Adam Robinson is the author of the new book of “THE BEST TEAM WINS: Build Your Business Through Predictive Hiring,” and the founder and CEO of Hireology, where he is on a mission to help business owners make better hiring decisions using predictive data and technology. Hireology’s cloud-based hiring platform is used by over 3,000 organizations in the United States and Canada. In 2015, Robinson was named to the Chicago Tribune Blue Network, a listing of Chicago’s most influential entrepreneurs and innovators, and named a “Top 25 HR Industry Game Changer Under 40” by Workforce magazine.

What you’ll learn about in this episode

  • Adam’s background
  • How relentlessly focusing on one thing at a time helps Adam stay productive every day
  • Why you need to know what you want to get out of your day to succeed
  • Why you need to fully understand the relationship between your growth rate and your balance sheet
  • Why it’s so important to identify, recruit, and keep good people
  • Why the company with the strong execution and strong team is always going to win
  • Why you need to be able to recognize ‘dips’ and ‘cul-de-sacs’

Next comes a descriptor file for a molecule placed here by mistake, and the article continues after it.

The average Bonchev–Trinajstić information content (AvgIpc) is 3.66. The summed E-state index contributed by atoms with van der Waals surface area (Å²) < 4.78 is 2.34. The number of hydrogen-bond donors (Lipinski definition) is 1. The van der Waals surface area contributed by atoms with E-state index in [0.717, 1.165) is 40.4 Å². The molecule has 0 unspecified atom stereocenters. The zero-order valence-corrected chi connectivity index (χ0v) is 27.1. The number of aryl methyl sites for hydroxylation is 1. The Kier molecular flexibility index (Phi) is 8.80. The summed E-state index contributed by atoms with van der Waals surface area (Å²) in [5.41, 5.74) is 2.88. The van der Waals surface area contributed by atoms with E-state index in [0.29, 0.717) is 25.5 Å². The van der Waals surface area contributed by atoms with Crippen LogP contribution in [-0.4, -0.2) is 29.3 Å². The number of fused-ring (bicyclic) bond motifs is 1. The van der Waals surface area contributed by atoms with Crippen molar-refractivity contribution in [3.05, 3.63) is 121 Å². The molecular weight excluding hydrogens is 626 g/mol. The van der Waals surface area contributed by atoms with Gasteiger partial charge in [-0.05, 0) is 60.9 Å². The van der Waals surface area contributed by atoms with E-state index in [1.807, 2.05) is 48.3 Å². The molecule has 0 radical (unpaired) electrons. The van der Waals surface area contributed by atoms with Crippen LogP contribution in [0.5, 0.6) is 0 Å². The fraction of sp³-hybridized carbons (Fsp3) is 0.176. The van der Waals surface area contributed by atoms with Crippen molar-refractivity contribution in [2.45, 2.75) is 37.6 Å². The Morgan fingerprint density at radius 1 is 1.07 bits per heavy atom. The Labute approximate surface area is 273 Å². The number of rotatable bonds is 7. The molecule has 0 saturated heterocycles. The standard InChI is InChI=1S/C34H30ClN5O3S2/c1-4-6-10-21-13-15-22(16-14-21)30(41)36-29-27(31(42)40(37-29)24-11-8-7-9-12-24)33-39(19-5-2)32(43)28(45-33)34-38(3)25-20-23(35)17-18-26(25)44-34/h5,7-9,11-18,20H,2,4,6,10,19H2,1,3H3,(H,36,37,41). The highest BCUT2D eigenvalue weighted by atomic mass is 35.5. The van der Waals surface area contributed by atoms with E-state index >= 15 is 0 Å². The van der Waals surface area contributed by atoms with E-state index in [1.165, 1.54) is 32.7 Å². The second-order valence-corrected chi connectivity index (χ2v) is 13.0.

• What you need to do if you’re unhappy with your current situation in business or life
  • Why you need to be clear on the vision and agree on the outcome
  • Why you need to ask yourself what you want out of this experience

How best to connect with Adam:

Mar 27, 2017

Ken Rutsky is the author of the new book, “LAUNCHING TO LEADING: How B2B Market Leaders Create Flash Mobs, Marshal Parades, And Ignite Movements.” Ken is also a B2B marketing consultant focused on helping his clients break through and become market leaders. He has spent nearly 25 years in B2B marketing roles, launching the “Intel Inside” broadcast co-op program in 1994 and then the Internet’s first affiliate marketing program, Netscape Now, while at Netscape from 1995 to 1999. Since then, Ken served as the CMO at several start-ups and ran network-security marketing at McAfee, where he developed and executed a marketing strategy that grew its web security business from $60 million to nearly $200 million. Today, Ken’s firm, KJR Associates, Inc. leverages his knowledge from his extensive Silicon Valley career to help his clients lead their markets. In the seven years, his firm’s clients have generated more than $10 billion in shareholder value through IPOs, acquisitions and late stage private equity rounds.